Print Page | Your Cart | Sign In
Families and Health
Blog Home All Blogs
Search all posts for:   


View all (195) posts »

Parents matter: Delaying premature adolescent sexual initiation

Posted By Dan Blocker, Monday, March 23, 2015


Researchers and providers recognize that adolescents are having sex. Some professionals and parents recognize it as a part of adolescent identity development. This increased acceptance has resulted in sex education that encourages safe sexual practices and preventing adolescent pregnancy and sexually transmitted infections (STIs). Despite these efforts and the resulting reductions in negative outcomes associated with adolescent sexual intercourse such as teenage pregnancy and sexually transmitted infections (STI), billions are still spent dealing with the ramifications of adolescent sexual intercourse. Adolescents below the age of 16 are especially at-risk for these negative outcomes.

Teenagers below the age of 16 are still developing key cognitive abilities and skills including the ability to fully appreciate and understand the risks associated with sexual intercourse. As such, those who initiate sex before the age of 16 are at a higher risk for pregnancy, sexually transmitted infections, and other negative outcomes. Reports of perceived benefits of sexual intercourse reveal that younger adolescents are seeking sexual relationships for emotional regulation, to maintain a romantic relationship or to increase their sense of worth.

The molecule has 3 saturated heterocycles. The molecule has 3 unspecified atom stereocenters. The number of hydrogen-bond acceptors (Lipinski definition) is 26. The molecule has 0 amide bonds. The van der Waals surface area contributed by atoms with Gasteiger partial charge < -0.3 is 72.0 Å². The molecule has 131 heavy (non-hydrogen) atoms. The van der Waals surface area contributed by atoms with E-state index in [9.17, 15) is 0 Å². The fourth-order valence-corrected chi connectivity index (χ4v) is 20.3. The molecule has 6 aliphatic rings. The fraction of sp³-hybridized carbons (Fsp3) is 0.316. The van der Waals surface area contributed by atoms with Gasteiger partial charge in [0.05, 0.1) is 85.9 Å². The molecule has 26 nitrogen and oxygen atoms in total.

Adolescent sexual initiation is a systemic issue influenced by multiple factors including race, socio-economic status, friends, parents, and teenager biology and personality. With many of these factors existing outside the parameter of parent control, parents can feel very powerless. However, the parent-child relationship can serve a protective role and increase the likelihood of delayed adolescent sexual initiation. 

Parents remain the primary attachment figures in early adolescence 


The presumed operating force behind the impact of the parent-adolescent relationship is Attachment Theory. This theory originally created to understand caretaker-infant relationships proposes that self-worth, emotional regulation, and relationship expectations are influenced by the responsiveness of figures like parents. Despite adolescence being a stage of transition towards peer relationships, parents remain the primary attachment figures in early adolescence and influence adolescent outcomes. There are three factors that can increase the quality of the parent-adolescent relationship and decrease the likelihood of sexual initiation before age 16: parent involvement, parent connection, and parental awareness. 

1.      Parent involvement

Involvement includes engagement in school, day-to-day life, and recreational activities. Increased parent involvement can delay sexual initiation especially in daughters. The emphasis is not about the number of activities, but the quality of the time the parent is engaged with the adolescent. The conversations during this time should not be about information gathering, but about relationship building. When asking about school, it is important for the parent to emphasize things like favorite classes or interesting things learned.